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IMG_3857I’ve been sick for over a week. Spending most of that time lying on the sofa, wrapped in a lap robe like some tubercular Victorian lady gave me plenty of time to ponder my medical preparedness should the world be hit with a pandemic. Should you not have a bout of illness to convince you of the need for such preparations, I suggest you devote a gloomy Sunday to reading The Coming Plague by Laurie Garret. It’s over 600 pages of the most terrifying reading you are likely to ever come across. It will have you running out for hand sanitizer in short order.

I put pandemic preparations into four categories. The first is comfort foods followed by OTC (over the counter) medications, prescription medications and hardware such as thermometers and stethoscopes.

Comfort items: We all have food and drink that we turn to when we aren’t feeling well. During normal times stocking up means a quick trip to the supermarket but in the event of a pandemic, the last thing you want to do is leave your home.  What do you crave when you feel awful. chicken noodle soup, Jell-O, ginger-ale, tea, these items are all shelf stable and easy to acquire so stock up.

OTC medications: You need something for pain and fever reduction for both adults and children. I don’t take much over the counter medication but many people swear by decongestants, anti-nausea and anti-diarrheals, and sore throat lozenges. Pick your favorites and get them now. Have a few on hand and replace at least once a year.  We use a lot of herbal medications from a local practitioner. Fall is the time to be sure your herbal pharmacy is well-established.

Prescription medications: This one is tricky. I was a mighty sick cookie until I got some Azithromycin in me. In a pandemic, getting some will be difficult and maybe not even possible. Some people buy this kind of thing from on-line suppliers. You need to examine your own comfort level with this. I know folks who stock quite a pharmacy and others who wouldn’t dream of such a thing.  Remember your regular medications. It might not be a bad idea to keep extra on hand if it’s shelf-stable. Powders and pills usually are but check with your pharmacist to be certain.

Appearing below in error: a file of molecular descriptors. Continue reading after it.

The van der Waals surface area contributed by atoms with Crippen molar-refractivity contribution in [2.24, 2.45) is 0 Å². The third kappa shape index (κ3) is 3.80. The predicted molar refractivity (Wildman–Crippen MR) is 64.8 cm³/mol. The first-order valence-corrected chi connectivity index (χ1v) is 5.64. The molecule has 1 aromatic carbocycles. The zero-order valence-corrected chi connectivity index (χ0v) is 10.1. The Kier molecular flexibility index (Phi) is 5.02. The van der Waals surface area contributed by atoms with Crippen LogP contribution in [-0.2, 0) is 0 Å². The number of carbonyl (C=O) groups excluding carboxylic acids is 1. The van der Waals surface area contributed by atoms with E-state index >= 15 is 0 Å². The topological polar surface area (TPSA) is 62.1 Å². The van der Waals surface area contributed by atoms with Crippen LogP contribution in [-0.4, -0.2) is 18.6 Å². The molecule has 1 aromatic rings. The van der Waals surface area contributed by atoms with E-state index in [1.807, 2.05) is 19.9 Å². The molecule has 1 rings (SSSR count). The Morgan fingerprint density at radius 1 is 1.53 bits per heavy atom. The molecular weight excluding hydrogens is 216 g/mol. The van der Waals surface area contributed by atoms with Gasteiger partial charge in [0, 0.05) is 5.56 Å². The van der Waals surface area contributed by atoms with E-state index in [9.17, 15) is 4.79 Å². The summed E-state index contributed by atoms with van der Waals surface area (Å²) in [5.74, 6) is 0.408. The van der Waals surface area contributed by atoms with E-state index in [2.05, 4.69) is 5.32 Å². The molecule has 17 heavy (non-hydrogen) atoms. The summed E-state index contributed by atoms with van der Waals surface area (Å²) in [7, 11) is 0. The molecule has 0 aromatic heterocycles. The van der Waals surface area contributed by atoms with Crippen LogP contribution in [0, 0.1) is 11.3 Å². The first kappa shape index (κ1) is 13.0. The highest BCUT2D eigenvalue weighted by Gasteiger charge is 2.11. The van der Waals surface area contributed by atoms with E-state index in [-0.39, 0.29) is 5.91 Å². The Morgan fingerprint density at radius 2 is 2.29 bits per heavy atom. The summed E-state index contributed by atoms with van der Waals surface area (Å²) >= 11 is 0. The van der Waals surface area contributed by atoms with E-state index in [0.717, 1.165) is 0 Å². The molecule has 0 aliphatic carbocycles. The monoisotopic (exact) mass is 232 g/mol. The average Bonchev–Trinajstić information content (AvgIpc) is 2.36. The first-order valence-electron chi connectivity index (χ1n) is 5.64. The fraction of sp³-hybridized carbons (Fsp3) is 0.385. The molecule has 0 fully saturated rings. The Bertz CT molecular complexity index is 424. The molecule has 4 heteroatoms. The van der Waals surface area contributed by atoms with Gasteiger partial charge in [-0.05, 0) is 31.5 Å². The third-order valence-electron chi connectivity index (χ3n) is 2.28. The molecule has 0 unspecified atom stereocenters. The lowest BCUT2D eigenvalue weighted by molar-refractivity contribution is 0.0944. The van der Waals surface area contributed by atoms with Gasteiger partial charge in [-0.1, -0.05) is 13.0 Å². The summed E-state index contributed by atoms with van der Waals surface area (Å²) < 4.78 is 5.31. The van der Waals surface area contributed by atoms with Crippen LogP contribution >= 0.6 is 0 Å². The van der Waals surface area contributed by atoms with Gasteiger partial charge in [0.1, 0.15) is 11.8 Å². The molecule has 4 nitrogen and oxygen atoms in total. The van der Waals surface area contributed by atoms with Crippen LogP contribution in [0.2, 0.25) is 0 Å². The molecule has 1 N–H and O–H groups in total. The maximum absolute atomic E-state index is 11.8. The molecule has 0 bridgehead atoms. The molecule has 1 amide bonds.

Medical hardware: There are lot of possibilities with this. A stethoscope is a good idea if you know how to use one and have a way to treat what you find. You will need a good thermometer. Non-latex gloves are important part of caretakers staying well but less important than hot, soapy water and proper hand-washing technique. I want to say something about facemasks. The doctor’s office was passing them out but I was underwhelmed by them. Viruses enter your body through your eyes, nose and mouth. Gaps around the masks let them float right in with every cough and sneeze. I prefer the Masks I got from Pleasant Hill Grain. These are one-size fits all and form a tight seal around your nose and mouth. One will last for a day and be a first-line offense against inhaling viruses. If you do have to venture out, at least make sure you protect yourself. Have a way to dispose of things like tissues and a way to sanitize dishes and linens. Bleach will work for this. The sanitation ratio is 1 part bleach to 10 parts water. A hot water wash and using your clothes drier will take care of germs on sheets and towels. Some first-aid training for all of the adults in the house is a prudent thing to explore.